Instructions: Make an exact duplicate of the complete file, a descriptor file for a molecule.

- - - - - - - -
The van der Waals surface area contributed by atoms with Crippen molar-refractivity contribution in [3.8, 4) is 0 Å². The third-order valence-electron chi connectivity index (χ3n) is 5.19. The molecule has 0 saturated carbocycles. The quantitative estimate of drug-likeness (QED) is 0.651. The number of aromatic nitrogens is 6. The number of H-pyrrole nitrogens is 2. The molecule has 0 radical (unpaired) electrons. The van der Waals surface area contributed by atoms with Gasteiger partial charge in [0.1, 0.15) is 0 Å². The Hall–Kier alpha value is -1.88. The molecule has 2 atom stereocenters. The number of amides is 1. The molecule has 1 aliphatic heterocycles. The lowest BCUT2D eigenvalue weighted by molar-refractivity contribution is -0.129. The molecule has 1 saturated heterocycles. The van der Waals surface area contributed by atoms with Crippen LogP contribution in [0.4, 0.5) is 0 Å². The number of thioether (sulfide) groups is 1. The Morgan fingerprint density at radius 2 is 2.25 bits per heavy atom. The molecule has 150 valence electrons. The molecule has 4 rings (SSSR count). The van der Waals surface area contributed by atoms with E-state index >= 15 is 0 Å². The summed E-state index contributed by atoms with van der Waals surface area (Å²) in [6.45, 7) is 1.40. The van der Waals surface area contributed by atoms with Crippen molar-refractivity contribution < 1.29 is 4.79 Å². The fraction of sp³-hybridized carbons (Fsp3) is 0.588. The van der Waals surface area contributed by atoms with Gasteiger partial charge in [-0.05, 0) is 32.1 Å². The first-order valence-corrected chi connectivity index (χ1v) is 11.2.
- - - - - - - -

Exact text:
The van der Waals surface area contributed by atoms with Crippen molar-refractivity contribution in [3.8, 4) is 0 Å². The third-order valence-electron chi connectivity index (χ3n) is 5.19. The molecule has 0 saturated carbocycles. The quantitative estimate of drug-likeness (QED) is 0.651. The number of aromatic nitrogens is 6. The number of H-pyrrole nitrogens is 2. The molecule has 0 radical (unpaired) electrons. The van der Waals surface area contributed by atoms with Gasteiger partial charge in [0.1, 0.15) is 0 Å². The Hall–Kier alpha value is -1.88. The molecule has 2 atom stereocenters. The number of amides is 1. The molecule has 1 aliphatic heterocycles. The lowest BCUT2D eigenvalue weighted by molar-refractivity contribution is -0.129. The molecule has 1 saturated heterocycles. The van der Waals surface area contributed by atoms with Crippen LogP contribution in [0.4, 0.5) is 0 Å². The number of thioether (sulfide) groups is 1. The Morgan fingerprint density at radius 2 is 2.25 bits per heavy atom. The molecule has 150 valence electrons. The molecule has 4 rings (SSSR count). The van der Waals surface area contributed by atoms with E-state index >= 15 is 0 Å². The summed E-state index contributed by atoms with van der Waals surface area (Å²) in [6.45, 7) is 1.40. The van der Waals surface area contributed by atoms with Crippen molar-refractivity contribution < 1.29 is 4.79 Å². The fraction of sp³-hybridized carbons (Fsp3) is 0.588. The van der Waals surface area contributed by atoms with Gasteiger partial charge in [-0.05, 0) is 32.1 Å². The first-order valence-corrected chi connectivity index (χ1v) is 11.2.